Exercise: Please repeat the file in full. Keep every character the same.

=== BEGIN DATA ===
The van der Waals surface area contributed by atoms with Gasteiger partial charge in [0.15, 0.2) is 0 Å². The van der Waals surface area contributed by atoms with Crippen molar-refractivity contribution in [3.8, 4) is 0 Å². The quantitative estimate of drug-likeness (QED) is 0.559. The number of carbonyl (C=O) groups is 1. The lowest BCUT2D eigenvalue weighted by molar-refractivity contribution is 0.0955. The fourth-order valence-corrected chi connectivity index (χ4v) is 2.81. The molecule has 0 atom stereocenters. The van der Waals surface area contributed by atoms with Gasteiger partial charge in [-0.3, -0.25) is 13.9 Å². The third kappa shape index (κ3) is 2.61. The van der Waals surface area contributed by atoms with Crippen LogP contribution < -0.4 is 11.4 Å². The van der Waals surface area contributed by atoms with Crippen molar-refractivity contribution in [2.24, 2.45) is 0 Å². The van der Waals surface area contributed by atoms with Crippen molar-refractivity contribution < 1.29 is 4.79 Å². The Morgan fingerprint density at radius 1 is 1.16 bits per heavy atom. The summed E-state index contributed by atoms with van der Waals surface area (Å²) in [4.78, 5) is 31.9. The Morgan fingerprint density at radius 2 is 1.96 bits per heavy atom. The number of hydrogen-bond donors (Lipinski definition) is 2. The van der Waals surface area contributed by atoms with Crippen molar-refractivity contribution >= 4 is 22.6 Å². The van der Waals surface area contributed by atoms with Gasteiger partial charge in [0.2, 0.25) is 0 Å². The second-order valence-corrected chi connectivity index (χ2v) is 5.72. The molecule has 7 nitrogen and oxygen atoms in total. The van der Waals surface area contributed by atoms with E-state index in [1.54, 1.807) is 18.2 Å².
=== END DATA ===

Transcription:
The van der Waals surface area contributed by atoms with Gasteiger partial charge in [0.15, 0.2) is 0 Å². The van der Waals surface area contributed by atoms with Crippen molar-refractivity contribution in [3.8, 4) is 0 Å². The quantitative estimate of drug-likeness (QED) is 0.559. The number of carbonyl (C=O) groups is 1. The lowest BCUT2D eigenvalue weighted by molar-refractivity contribution is 0.0955. The fourth-order valence-corrected chi connectivity index (χ4v) is 2.81. The molecule has 0 atom stereocenters. The van der Waals surface area contributed by atoms with Gasteiger partial charge in [-0.3, -0.25) is 13.9 Å². The third kappa shape index (κ3) is 2.61. The van der Waals surface area contributed by atoms with Crippen LogP contribution < -0.4 is 11.4 Å². The van der Waals surface area contributed by atoms with Crippen molar-refractivity contribution in [2.24, 2.45) is 0 Å². The van der Waals surface area contributed by atoms with Crippen molar-refractivity contribution < 1.29 is 4.79 Å². The Morgan fingerprint density at radius 1 is 1.16 bits per heavy atom. The summed E-state index contributed by atoms with van der Waals surface area (Å²) in [4.78, 5) is 31.9. The Morgan fingerprint density at radius 2 is 1.96 bits per heavy atom. The number of hydrogen-bond donors (Lipinski definition) is 2. The van der Waals surface area contributed by atoms with Crippen molar-refractivity contribution >= 4 is 22.6 Å². The van der Waals surface area contributed by atoms with Gasteiger partial charge in [0.2, 0.25) is 0 Å². The second-order valence-corrected chi connectivity index (χ2v) is 5.72. The molecule has 7 nitrogen and oxygen atoms in total. The van der Waals surface area contributed by atoms with E-state index in [1.54, 1.807) is 18.2 Å².